Our Mission Together

Session 5

No “I” in team

There are sports teams that have excelled over the years and some that have consistently done poorly.  In many cases, they are a model for teamwork because success is dependent on being effective teammates.

This holds true in schools, business, and believe it or not, our government. Unfortunately, in many cases egos and lack of true diversity get in the way.

In my last corporate job, I had departments ranging from legal, IT, finance, fundraising, and others. I developed ways for the department heads to work as a team. It was not easy, but it did work out.

Teams do need constant attention because of changes that happen in life, and the need to keep everyone hungry to be their best as time goes on.

However, this does improve when compassion becomes the number one priority.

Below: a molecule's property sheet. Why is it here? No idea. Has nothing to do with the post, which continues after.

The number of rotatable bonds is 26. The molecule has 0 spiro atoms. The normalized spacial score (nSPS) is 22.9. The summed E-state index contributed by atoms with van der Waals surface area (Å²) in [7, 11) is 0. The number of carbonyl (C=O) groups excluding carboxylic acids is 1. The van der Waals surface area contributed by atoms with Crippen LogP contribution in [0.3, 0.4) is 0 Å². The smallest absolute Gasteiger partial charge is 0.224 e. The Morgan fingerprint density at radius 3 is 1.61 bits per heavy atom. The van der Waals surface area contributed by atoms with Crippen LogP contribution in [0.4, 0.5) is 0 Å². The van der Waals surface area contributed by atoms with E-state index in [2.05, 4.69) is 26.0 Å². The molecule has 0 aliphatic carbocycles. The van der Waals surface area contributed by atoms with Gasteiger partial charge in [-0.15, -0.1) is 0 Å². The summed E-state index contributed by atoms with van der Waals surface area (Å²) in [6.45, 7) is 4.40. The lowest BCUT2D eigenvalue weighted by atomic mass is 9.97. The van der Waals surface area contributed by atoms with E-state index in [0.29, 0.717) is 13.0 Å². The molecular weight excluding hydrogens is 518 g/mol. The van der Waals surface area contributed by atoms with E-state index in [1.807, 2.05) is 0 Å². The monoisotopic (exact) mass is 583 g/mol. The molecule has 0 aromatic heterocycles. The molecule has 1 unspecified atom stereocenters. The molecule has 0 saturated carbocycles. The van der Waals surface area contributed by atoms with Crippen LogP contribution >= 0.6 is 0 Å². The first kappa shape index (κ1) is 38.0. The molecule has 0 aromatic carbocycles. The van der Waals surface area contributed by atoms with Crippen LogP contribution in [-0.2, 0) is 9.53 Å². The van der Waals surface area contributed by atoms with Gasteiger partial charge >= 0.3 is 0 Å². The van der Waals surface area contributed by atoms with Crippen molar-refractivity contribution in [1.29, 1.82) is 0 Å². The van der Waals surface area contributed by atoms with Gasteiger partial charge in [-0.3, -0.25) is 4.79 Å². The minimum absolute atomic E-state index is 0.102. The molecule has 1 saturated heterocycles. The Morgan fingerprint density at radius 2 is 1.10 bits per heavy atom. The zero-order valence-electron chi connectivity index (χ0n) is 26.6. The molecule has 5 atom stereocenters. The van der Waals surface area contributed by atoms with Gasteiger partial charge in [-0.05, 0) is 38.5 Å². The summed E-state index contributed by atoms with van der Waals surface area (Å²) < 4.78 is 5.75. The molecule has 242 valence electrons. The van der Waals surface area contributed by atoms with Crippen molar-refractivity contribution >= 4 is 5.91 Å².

Let’s look at Ostriches and Zebras.

First, take notice how different these two animals are. They lead very diverse lives however, they make it a priority to help each other in survival.

Zebras have very poor eyesight and ostriches have poor hearing. So, they warn each other using their strongest sense, and thereby keep each other safe.

This is an amazing act of teamwork, that includes compassion and being committed to each other.

I lost count a long time ago about how many people would tell me that humans are by far the superior species.  Without getting into a debate, this may be true in some circumstances, however, with all of the collaboration initiatives put before us, including teamwork exercises, I think we can still learn the most from Zebras and Ostriches.

 

Takeaways:

  • Make a commitment to work together for the common good of each other and the animals we share the planet with.
  • Be vigilant to who might be a good team mate, and never pre-judge.

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